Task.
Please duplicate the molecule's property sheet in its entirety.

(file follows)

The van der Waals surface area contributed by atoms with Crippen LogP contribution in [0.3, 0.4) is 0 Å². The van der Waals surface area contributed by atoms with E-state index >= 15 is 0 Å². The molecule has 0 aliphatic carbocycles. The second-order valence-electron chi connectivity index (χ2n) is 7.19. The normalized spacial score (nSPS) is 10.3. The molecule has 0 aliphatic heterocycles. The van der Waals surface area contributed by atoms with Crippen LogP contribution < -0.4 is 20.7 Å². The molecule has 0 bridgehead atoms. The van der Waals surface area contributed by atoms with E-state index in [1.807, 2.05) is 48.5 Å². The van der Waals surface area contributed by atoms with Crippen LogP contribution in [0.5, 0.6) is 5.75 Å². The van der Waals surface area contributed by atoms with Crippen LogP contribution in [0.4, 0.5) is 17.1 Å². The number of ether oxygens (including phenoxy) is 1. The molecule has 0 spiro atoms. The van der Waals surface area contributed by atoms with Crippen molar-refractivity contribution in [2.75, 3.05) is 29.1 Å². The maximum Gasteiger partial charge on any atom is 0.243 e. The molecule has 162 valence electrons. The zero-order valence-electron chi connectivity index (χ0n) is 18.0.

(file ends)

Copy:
The van der Waals surface area contributed by atoms with Crippen LogP contribution in [0.3, 0.4) is 0 Å². The van der Waals surface area contributed by atoms with E-state index >= 15 is 0 Å². The molecule has 0 aliphatic carbocycles. The second-order valence-electron chi connectivity index (χ2n) is 7.19. The normalized spacial score (nSPS) is 10.3. The molecule has 0 aliphatic heterocycles. The van der Waals surface area contributed by atoms with Crippen LogP contribution < -0.4 is 20.7 Å². The molecule has 0 bridgehead atoms. The van der Waals surface area contributed by atoms with E-state index in [1.807, 2.05) is 48.5 Å². The van der Waals surface area contributed by atoms with Crippen LogP contribution in [0.5, 0.6) is 5.75 Å². The van der Waals surface area contributed by atoms with Crippen LogP contribution in [0.4, 0.5) is 17.1 Å². The number of ether oxygens (including phenoxy) is 1. The molecule has 0 spiro atoms. The van der Waals surface area contributed by atoms with Crippen molar-refractivity contribution in [2.75, 3.05) is 29.1 Å². The maximum Gasteiger partial charge on any atom is 0.243 e. The molecule has 162 valence electrons. The zero-order valence-electron chi connectivity index (χ0n) is 18.0.